Basically, what I'm trying to say is, if the game is similar to the past couple of editions then, yes, Advantage/Disadvantage would be highly effective in curtailing some of the insane curve of bonuses. If the curve is more reasonable, it just seems like a lot of extra work and hassle to me.

The whole point of rolling 1d20 is to get a random result. If you consider the spectrum of all probability to lie on 1d20 from 5 to 100% then throwing in an extra d20 roll just messes things up. If you consider a d20 roll to be on an infinite scale of 'bonuses' then the extra d20 roll is more of a minor factor. However, if the d20 roll is such a minor factor, why do we have it?

***

Anyway, thanks for the great feedback! I learned a lot about how Backgrounds/Specialties/Advantage and Disadvantage were supposed to work.

--David
David L. Dostaler Author, Challenger RPG (free)
why is it ridiculous for a dwarf fighter to have the magic-user specialty?

Yeah.  What?
If all the above is correct, my follow up question would probably be: if everything was implied anyway, and they can all be chucked out with no ill-effect, why do we have them?

For the same reason instant mashed potatoes exists.

Not everyone has the patience to spend several hours carefully piecing together a character.
Race, Class, Background, Specialty.  Play!
Wow, thanks for all the great info everyone!

So, from the gist of what everyone's saying, Backgrounds are essentially the game picking skills for you and giving you the useless/you'd have it anyway things in the game such as: crafting, proffessions, knowledge skills, and the fact your fighter used to be a blacksmith.

Also, it appears Specialties are just prepackaged feats you'd be better off power wise 'picking yourself'. Also, someone mentioned you could easily cut out both Backgrounds and Specialties.

If all the above is correct, my follow up question would probably be: if everything was implied anyway, and they can all be chucked out with no ill-effect, why do we have them?



To enable new players and those who don't want to bother hand-crafting their characters to quickly and easily select a specialty to give them what they need to play the particular type of character they want to play.

It is a convenience not a way to make your character Uber.





About Advantage/Disadvantage

It sounds like they're a nifty addition which speeds up play. However, this goes against all of my instincts. For some strange reason I get the feeling they'll completely cause havok, loss of valuable game time, and randomness for no reason in my games.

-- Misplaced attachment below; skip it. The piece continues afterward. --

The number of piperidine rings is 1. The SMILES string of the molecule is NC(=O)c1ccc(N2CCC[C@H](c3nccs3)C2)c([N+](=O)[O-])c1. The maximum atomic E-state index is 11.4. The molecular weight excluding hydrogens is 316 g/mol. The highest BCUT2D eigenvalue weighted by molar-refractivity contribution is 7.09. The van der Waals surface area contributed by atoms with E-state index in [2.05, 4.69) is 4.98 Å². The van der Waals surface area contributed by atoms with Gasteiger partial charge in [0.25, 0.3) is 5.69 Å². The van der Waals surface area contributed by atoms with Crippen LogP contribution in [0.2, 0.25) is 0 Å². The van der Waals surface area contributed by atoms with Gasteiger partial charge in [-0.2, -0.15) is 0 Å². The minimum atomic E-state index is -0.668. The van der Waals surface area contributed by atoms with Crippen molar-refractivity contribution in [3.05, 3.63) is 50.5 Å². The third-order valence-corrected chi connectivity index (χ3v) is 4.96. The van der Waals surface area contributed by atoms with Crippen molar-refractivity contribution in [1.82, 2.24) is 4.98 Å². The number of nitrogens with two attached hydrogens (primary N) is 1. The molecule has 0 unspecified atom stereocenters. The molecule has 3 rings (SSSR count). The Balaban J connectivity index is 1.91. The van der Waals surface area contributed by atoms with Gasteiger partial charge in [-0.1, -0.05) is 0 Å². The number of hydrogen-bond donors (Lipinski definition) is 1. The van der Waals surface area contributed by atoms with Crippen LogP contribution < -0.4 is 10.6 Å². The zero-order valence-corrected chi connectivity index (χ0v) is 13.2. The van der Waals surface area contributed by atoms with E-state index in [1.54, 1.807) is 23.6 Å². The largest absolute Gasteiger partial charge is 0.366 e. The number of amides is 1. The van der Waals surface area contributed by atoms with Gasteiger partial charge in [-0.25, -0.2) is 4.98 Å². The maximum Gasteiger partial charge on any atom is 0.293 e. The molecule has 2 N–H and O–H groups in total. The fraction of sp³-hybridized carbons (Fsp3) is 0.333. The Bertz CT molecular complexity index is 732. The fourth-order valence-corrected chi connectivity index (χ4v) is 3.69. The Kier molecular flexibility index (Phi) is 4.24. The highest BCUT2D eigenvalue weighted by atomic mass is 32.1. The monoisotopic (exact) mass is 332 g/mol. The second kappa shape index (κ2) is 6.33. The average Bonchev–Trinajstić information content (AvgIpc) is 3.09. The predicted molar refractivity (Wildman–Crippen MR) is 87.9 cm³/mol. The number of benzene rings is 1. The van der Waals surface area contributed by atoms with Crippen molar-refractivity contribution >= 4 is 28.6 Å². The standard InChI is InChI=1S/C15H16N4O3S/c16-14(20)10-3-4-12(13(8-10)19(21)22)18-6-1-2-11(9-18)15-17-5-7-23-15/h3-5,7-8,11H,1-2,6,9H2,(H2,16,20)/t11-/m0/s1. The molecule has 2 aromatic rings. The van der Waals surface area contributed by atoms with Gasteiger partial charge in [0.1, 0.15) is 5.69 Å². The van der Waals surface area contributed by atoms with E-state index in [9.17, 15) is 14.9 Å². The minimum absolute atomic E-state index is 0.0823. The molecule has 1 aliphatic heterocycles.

Yes, you could just roll 2 d20s at the same time, but it'll always be fractionally slower than just rolling one and with the amount of dice rolling usually occuring that can really add up. On top of that, the whole point of rolling a d20 is to get a random result. If the GM wants to skew the results he can just go +10/-10 as he sees fit. I know someone said they didn't like the margins in the game (+2/-1) and I totally agree! The escalating bonuses in previous editions really messed around with the d20 roll almost making it a moot point. That'ls why I like the +7 skill cap so much.

However, assuming the margins are actually reasonable (like below +10 at highest level) I think the Advantage/Disadvantage mechanic could much more effectively be replaced by +10/-10 or whatever. If, on the other hand, d20 rolls are to continue to be outrageously whacked out by ridiculous modifiers I can start to see where just about anything would look better than another +2 tacked on (including Advantage/Disadvantage).



The advantage of advantage is nowhere near +/-10.

It is a variable bonus which ranges from +/-5 if you need a 10 to hit to around +/- 1 at the extremes (you hit ona 2 or you only miss on a 19).  It also 'plays nice' with bounded accuracy - which giving numerical bonuses does not.


For these reasons it is actually mathematically superior to a large numerical bonus.

It also, in my expeirence, takes less time than adding bonuses - or at least not significantly more time.

It is also, in my experience, more fun/ more satisfying than just adding numbers onto the roll.